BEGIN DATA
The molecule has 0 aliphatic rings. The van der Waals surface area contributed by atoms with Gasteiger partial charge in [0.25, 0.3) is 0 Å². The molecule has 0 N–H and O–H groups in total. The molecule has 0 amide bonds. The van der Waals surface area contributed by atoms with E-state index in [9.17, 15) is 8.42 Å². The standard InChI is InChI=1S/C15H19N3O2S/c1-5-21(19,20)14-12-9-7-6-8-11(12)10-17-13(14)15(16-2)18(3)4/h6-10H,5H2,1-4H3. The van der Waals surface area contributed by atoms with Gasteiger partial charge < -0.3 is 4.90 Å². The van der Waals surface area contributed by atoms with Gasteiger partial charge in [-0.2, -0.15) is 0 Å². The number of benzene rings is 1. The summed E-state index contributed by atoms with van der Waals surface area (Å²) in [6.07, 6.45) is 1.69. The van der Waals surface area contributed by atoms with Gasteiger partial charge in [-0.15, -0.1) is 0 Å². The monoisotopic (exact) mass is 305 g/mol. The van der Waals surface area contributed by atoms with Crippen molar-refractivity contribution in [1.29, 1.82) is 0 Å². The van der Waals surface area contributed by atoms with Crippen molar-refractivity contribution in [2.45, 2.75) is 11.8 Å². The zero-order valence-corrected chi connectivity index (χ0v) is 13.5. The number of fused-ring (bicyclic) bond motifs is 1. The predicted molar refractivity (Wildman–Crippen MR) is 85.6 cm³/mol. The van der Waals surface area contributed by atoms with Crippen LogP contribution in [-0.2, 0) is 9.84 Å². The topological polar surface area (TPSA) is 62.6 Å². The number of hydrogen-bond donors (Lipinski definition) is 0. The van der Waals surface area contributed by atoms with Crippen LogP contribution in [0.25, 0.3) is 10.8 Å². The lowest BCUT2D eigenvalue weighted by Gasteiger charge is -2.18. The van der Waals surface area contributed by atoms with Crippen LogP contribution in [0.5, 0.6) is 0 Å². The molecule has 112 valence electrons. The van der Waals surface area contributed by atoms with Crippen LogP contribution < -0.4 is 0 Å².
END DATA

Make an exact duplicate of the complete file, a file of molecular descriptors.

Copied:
The molecule has 0 aliphatic rings. The van der Waals surface area contributed by atoms with Gasteiger partial charge in [0.25, 0.3) is 0 Å². The molecule has 0 N–H and O–H groups in total. The molecule has 0 amide bonds. The van der Waals surface area contributed by atoms with E-state index in [9.17, 15) is 8.42 Å². The standard InChI is InChI=1S/C15H19N3O2S/c1-5-21(19,20)14-12-9-7-6-8-11(12)10-17-13(14)15(16-2)18(3)4/h6-10H,5H2,1-4H3. The van der Waals surface area contributed by atoms with Gasteiger partial charge < -0.3 is 4.90 Å². The van der Waals surface area contributed by atoms with Gasteiger partial charge in [-0.2, -0.15) is 0 Å². The number of benzene rings is 1. The summed E-state index contributed by atoms with van der Waals surface area (Å²) in [6.07, 6.45) is 1.69. The van der Waals surface area contributed by atoms with Gasteiger partial charge in [-0.15, -0.1) is 0 Å². The monoisotopic (exact) mass is 305 g/mol. The van der Waals surface area contributed by atoms with Crippen molar-refractivity contribution in [1.29, 1.82) is 0 Å². The van der Waals surface area contributed by atoms with Crippen molar-refractivity contribution in [2.45, 2.75) is 11.8 Å². The zero-order valence-corrected chi connectivity index (χ0v) is 13.5. The number of fused-ring (bicyclic) bond motifs is 1. The predicted molar refractivity (Wildman–Crippen MR) is 85.6 cm³/mol. The van der Waals surface area contributed by atoms with Crippen LogP contribution in [-0.2, 0) is 9.84 Å². The topological polar surface area (TPSA) is 62.6 Å². The number of hydrogen-bond donors (Lipinski definition) is 0. The van der Waals surface area contributed by atoms with Crippen LogP contribution in [0.25, 0.3) is 10.8 Å². The lowest BCUT2D eigenvalue weighted by Gasteiger charge is -2.18. The van der Waals surface area contributed by atoms with Crippen LogP contribution in [0.5, 0.6) is 0 Å². The molecule has 112 valence electrons. The van der Waals surface area contributed by atoms with Crippen LogP contribution < -0.4 is 0 Å².